Sanders differed from ready-made Empire-builders in this respect, that, whilst his pompous superiors treated native people as an aggregate problem, Sanders dealt with them as individuals.
A certain excellency once addressed him through a secretary's secretary, asking him to explain the prevalence of crime among the people of the Lesser Isisi, and Sanders answered naively (as it seemed to the superior folk of his excellency's entourage) that the increase in crime was due to the dreams of a certain man named M'dali.
Sanders did not believe in clairvoyance, and when an agent brought him news that M'dali of Tembolini, in the Isisi country, had dreamt a dream in which he saw the river rising so that it flooded the middle island, which lay immediately opposite the village, he paid no heed.
Because he knew that the rains had been very heavy and that all the lesser rivers were swollen, and would in course of time swell the big river, and because the village of Tembolini stood so far above the level of the river that there was no danger to the people.
When a week later he learnt that all that M'dali dreamt had come to pass, he was neither impressed nor greatly interested. He thought M'dali was a shrewd guesser, and let it go at that.
When later he was told that on such and such a night M'dali had dreamt that E'timgolo, his second wife, would die—as she did—Sanders was mildly puzzled till he remembered that he had seen the woman the last time he was in the village, and that then she was in an advanced state of sleeping sickness. He gathered that M'dali had sufficient data at hand to justify his imagining.
News of other dreams came down the river—some first hand, and these were fairly commonplace; some, more wonderful, from mouth to mouth—and these were obviously exaggerated.
Sanders was a busy man about this time, and had neither leisure nor inclination to bother himself about such matters.
But one morning at break of day a canoe came swiftly, bearing Ahmed, chief of Sanders' secret spies.
"Lord," he said, presenting himself at Sanders' bedside and squatting on the floor, "there is a dreamer in the Isisi country."
"So I have heard," said Sanders in Arabic, and wearily. "I, too, am a dreamer, and I should have dreamt for another hour if you had not disturbed me."
"God knows I would not destroy your gracious sleep," said Ahmed. "And I pray God every morning and every night that you may slumber kindly; but this M'dali sells his dreams, and has a great following. For he says to such an one, 'You shall give me a bag of salt or I will dream that you will die,' and, being afraid, the people pamper him in his desires."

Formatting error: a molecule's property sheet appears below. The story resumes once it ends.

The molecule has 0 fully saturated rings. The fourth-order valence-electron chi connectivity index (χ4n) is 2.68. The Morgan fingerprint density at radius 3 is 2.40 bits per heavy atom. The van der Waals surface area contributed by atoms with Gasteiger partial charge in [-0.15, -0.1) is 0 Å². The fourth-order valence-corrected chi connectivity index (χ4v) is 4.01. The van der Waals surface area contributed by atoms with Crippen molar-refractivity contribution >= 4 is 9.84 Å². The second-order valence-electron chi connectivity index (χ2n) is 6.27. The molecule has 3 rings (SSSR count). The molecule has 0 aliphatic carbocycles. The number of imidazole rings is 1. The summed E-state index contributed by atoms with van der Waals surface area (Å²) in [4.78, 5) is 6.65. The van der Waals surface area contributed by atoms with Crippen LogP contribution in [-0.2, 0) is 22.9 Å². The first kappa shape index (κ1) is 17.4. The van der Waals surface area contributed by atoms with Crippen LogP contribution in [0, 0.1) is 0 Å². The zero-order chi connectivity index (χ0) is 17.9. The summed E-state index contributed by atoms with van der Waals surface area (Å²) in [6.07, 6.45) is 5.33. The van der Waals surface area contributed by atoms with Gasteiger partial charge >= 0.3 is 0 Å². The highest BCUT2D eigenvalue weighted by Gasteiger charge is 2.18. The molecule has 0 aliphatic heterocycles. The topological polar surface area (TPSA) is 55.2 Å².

"I see," said Sanders thoughtfully.
He dismissed his spy and rose.
In a little while he sent for his sergeant of police.
"Go you with three men, Abiboo," he said, "to the village of Tembolini, by the crocodile creek, and bring me M'dali, a dreamer of dreams."
"On my head and by my life," said Abiboo, and departed joyfully in a canoe.
He was ten days absent, and came back empty-handed.
"For the people threatened to kill me," he said, "M'dali having dreamt a dream that I was coming, and saying that if I took him every man of the village would be stricken blind. And, lord! knowing your disposition I did not desire a killing palaver, so came back without him, though, as you know, I am fearless of death."
"You did that which was right," said Sanders.
In an hour his steamboat was ready and had cast off, her sharp bows cleaving the black waters of the river, her little stern revolving rapidly.
In two days and a night the Zaire reached the village, and was met in mid-stream by the chief, one Kambori, an intelligent man.
"Lord," he said. "I tell you that if you take the dreamer the people will rise—not only the people of my village, but of the country round about—for he is regarded by all as a very holy man."
"I'll 'holy man' him," said Sanders in English, and continued his way to shore.
He entered the village with two Houssas at his elbow, and walked straight to the hut where M'dali sat in state.
Now M'dali had been a very ordinary man as Sanders knew him in the days before he began to dream.
He had been a spearer of fish, no more and no less well-to-do than hundreds of others.
Now he sat upon the carved stool that Lalinobi of Kusau had presented to him for dreaming that his wife would bear a male child, and he wore about his shoulders a robe of monkeys' tail which Tonda, chief of the Lulangu River, had presented when M'dali dreamt that he would outlive his brother.
He had various other gifts displayed—the carved stick in his hand, the string of iron beads about his neck, the worked copper bracelets about his arm, the little French mirror within reach, all testified mutely to the excellence of his clairvoyance.
He did not rise as Sanders came up.
Five hundred pairs of eyes were watching the Commissioner; all the countryside had assembled, for M'dali had dreamt of the Commissioner's coming.
"Hi, white man!" said M'dali loudly, "have you come for my dreams?"
Then he stood up quickly.
Twice Sanders landed at him with his pliant cane, and each blow got home.
Sanders heard the rustle of spears behind him, and turned—a heavy black automatic pistol in his hand.
"I had a dream," snarled Sanders, his pistol covering the nearest group. "I dreamt that a man raised his spear to me and died. And after he died his soul lived in a place filled with fishes, and every morning the fishes fed little by little upon it, and every night the soul grew again."
They dropped their spears. With their knuckles to their teeth—a sure sign of perturbation—they regarded him with horror and consternation.